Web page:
Transport and Third World development: Review, issues, and prescription
economics - capital costs
Transport investment accounts for a major share of the capital formation of less developed countries. In fact, up to 40% of public expenditure is devoted to transport infrastructure investment with still additional amounts coming from the World Bank and advanced nation technical assistance programs (Button, 1993). These simple facts provide striking evidence once again of the prevailing recognition of the important role of transport in development. Yet, the exact role of transport in development continues to remain ambiguous and indeed has been subjected to periodic reappraisals. A legitimate question then in this light is: what do we really know about transport and development in the Third World? And perhaps even more important, what directions should our inquiries take? What are the questions which should form the basis of new research? This latter is suggested for indeed there is a widespread sense that meaningful and penetrating research on this important topic has been quite inconspicuous in recent years. Have we, as social scientists and policy makers, no new directions which are worth pursuing? This brief perspective has several purposes. First, it is intended to capsule some of the salient research on transport and development especially since the early 1980s. Second, and more important, it attempts to suggest some new research directions for consideration and possible inquiry. The commentary and review is confined largely to transport development and impact in the rural and regional context. Despite the critical importance of investments in Third World cities as well as the other modes of transport it is the land transport sector, and especially roads and regional development, that continues to receive the lion's share of the budget allocations and has the potential to affect the largest number of beneficiaries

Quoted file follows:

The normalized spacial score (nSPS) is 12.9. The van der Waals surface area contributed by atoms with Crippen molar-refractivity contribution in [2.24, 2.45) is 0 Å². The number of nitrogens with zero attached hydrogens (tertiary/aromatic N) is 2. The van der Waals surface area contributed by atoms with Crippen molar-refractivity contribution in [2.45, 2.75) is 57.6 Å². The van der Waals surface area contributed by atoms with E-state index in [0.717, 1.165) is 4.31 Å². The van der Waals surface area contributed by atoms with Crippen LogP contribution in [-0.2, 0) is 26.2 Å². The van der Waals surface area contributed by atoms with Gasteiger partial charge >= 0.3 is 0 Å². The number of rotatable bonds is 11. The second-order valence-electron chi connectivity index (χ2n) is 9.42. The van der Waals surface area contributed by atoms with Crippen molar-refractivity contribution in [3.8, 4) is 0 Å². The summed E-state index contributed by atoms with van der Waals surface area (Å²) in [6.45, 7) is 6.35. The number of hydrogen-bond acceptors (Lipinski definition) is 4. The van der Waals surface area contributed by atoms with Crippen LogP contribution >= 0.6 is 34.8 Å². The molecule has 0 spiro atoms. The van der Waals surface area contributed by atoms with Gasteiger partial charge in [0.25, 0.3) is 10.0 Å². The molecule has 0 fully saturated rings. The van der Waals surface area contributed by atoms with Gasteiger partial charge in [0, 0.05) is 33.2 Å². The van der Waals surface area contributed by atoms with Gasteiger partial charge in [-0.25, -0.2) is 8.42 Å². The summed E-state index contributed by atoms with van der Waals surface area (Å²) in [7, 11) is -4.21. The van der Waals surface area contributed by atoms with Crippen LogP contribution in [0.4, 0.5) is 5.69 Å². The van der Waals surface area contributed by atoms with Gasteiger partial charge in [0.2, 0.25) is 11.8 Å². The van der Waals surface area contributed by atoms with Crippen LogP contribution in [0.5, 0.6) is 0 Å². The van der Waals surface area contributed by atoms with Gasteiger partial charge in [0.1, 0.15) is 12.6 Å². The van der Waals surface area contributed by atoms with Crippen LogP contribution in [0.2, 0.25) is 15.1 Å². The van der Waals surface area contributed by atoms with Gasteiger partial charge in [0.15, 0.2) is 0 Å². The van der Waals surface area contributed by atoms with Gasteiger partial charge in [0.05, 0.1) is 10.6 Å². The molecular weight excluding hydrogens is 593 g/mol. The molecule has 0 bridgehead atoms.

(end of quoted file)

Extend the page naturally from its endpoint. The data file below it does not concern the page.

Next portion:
Permission to publish abstract given by Elsevier, copyright remains with them.
Leinbach, T. R. (1995). Transport and Third World development: Review, issues, and prescription. Transportation Research Part A, 29(5), 337-344.